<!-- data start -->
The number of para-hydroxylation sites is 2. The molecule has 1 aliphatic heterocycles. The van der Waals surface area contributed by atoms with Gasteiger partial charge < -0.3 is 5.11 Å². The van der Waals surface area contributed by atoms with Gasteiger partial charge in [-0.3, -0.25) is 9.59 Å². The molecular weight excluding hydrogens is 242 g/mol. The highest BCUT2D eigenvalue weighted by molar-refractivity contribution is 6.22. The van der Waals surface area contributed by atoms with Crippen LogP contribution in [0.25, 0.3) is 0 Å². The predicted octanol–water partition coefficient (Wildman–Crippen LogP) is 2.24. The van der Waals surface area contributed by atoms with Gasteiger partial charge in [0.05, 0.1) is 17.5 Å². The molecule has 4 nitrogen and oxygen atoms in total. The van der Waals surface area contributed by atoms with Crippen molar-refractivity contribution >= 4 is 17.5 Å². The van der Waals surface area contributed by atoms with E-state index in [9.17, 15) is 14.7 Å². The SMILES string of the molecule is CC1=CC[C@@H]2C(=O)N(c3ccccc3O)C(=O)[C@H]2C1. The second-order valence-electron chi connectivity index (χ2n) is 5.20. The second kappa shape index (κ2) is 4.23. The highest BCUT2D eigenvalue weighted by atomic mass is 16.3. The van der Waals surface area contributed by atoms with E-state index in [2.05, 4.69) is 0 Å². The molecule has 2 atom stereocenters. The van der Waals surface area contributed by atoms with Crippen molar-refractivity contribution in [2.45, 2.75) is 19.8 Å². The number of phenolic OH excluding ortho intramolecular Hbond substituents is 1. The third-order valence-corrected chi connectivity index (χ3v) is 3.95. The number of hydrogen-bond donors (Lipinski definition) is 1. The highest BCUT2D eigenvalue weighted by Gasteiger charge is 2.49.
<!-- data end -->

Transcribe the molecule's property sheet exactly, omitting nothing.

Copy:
The number of para-hydroxylation sites is 2. The molecule has 1 aliphatic heterocycles. The van der Waals surface area contributed by atoms with Gasteiger partial charge < -0.3 is 5.11 Å². The van der Waals surface area contributed by atoms with Gasteiger partial charge in [-0.3, -0.25) is 9.59 Å². The molecular weight excluding hydrogens is 242 g/mol. The highest BCUT2D eigenvalue weighted by molar-refractivity contribution is 6.22. The van der Waals surface area contributed by atoms with Crippen LogP contribution in [0.25, 0.3) is 0 Å². The predicted octanol–water partition coefficient (Wildman–Crippen LogP) is 2.24. The van der Waals surface area contributed by atoms with Gasteiger partial charge in [0.05, 0.1) is 17.5 Å². The molecule has 4 nitrogen and oxygen atoms in total. The van der Waals surface area contributed by atoms with Crippen molar-refractivity contribution >= 4 is 17.5 Å². The van der Waals surface area contributed by atoms with E-state index in [9.17, 15) is 14.7 Å². The SMILES string of the molecule is CC1=CC[C@@H]2C(=O)N(c3ccccc3O)C(=O)[C@H]2C1. The second-order valence-electron chi connectivity index (χ2n) is 5.20. The second kappa shape index (κ2) is 4.23. The highest BCUT2D eigenvalue weighted by atomic mass is 16.3. The van der Waals surface area contributed by atoms with E-state index in [2.05, 4.69) is 0 Å². The molecule has 2 atom stereocenters. The van der Waals surface area contributed by atoms with Crippen molar-refractivity contribution in [2.45, 2.75) is 19.8 Å². The number of phenolic OH excluding ortho intramolecular Hbond substituents is 1. The third-order valence-corrected chi connectivity index (χ3v) is 3.95. The number of hydrogen-bond donors (Lipinski definition) is 1. The highest BCUT2D eigenvalue weighted by Gasteiger charge is 2.49.